The Boathouse Snapper Pie

Makes: 5

Pre-Preamble: we served this pie as course #4 of #6 at our long lunch/wedding. It is one of our favourite dishes and the restaurant – The Boathouse at Blackwattle Bay – is where I asked Nat to marry me.

(She gave me a tentative yes though told me to ask a year later for the full affirmative, something I duly did.)

Anyway, so as not to cause confusion, when we first typed this recipe up, we did it as a tribute to our wonderful friends Leesh and Josh for their wedding. Here is the handsome couple at our long lunch/wedding (which was also coincidentally Leesh’s birthday):

The preamble below is what we originally wrote to them and obviously we can’t remove it!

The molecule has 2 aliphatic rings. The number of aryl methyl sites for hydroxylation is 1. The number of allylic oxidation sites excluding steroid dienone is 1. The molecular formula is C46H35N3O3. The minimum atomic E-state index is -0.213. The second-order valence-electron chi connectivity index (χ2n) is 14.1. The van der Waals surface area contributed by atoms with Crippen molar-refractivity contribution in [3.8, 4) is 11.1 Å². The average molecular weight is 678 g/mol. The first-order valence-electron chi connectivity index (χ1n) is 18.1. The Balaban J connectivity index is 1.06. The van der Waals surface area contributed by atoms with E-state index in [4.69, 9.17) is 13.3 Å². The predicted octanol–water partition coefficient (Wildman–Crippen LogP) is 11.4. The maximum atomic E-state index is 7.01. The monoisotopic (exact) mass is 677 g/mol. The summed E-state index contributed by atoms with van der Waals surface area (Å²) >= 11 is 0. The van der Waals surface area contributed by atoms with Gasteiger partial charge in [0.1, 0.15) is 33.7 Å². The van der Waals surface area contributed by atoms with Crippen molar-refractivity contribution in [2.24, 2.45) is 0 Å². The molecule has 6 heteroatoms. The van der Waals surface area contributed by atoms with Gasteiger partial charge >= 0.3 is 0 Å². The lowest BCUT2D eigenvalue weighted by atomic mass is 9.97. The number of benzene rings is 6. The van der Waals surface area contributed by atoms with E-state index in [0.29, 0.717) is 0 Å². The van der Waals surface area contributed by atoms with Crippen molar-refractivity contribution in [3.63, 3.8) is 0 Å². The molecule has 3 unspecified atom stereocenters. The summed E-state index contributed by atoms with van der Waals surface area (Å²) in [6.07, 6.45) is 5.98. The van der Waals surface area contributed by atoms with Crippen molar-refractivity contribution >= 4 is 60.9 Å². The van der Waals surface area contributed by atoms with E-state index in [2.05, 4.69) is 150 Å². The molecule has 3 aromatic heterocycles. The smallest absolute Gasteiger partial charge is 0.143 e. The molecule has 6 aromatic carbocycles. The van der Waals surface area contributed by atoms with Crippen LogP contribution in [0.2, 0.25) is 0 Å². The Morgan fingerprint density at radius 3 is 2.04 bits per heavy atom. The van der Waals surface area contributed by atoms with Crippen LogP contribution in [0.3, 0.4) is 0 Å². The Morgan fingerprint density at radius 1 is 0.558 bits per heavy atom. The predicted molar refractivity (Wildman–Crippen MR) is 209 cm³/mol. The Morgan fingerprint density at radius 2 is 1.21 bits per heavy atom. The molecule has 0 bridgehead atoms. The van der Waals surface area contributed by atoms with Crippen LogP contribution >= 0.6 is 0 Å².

Preamble: We are typing up this recipe as part of a tribute to our awesome friends Leesh and Josh who are getting married – at last – this weekend. Being awesome means they are awesome on the food front: cooking, eating, discussing and pairing wines with.

Here is to many meals in the future guys. We are proud to be your friends.

Enjoy the copper and cooking this pie one rainy Saturday. Keep the champagne near.


Nat and Rob

The Boathouse at Blackwattle Bay is one of our favourite restaurants.

It means a slow and incredibly comfortable afternoon of great food, wine, cheese, conversation, laughter and watching the boats slowly drift by. There really are fewer, better ways to spend a Saturday afternoon.

Of course, anyone in the know about this wonderful institution would know that the signature dish on the menu is the Snapper Pie.

And lordy, what a pie it is.

The richness of the pie. The smell, the warmth. The whole bloody thing.

And the smoky tomato? Yes please.

(Here is how Nat produced the tomatoes for our wedding: baby tomatoes, brined overnight, smoking essence and balsamic, seasoned and roasted:)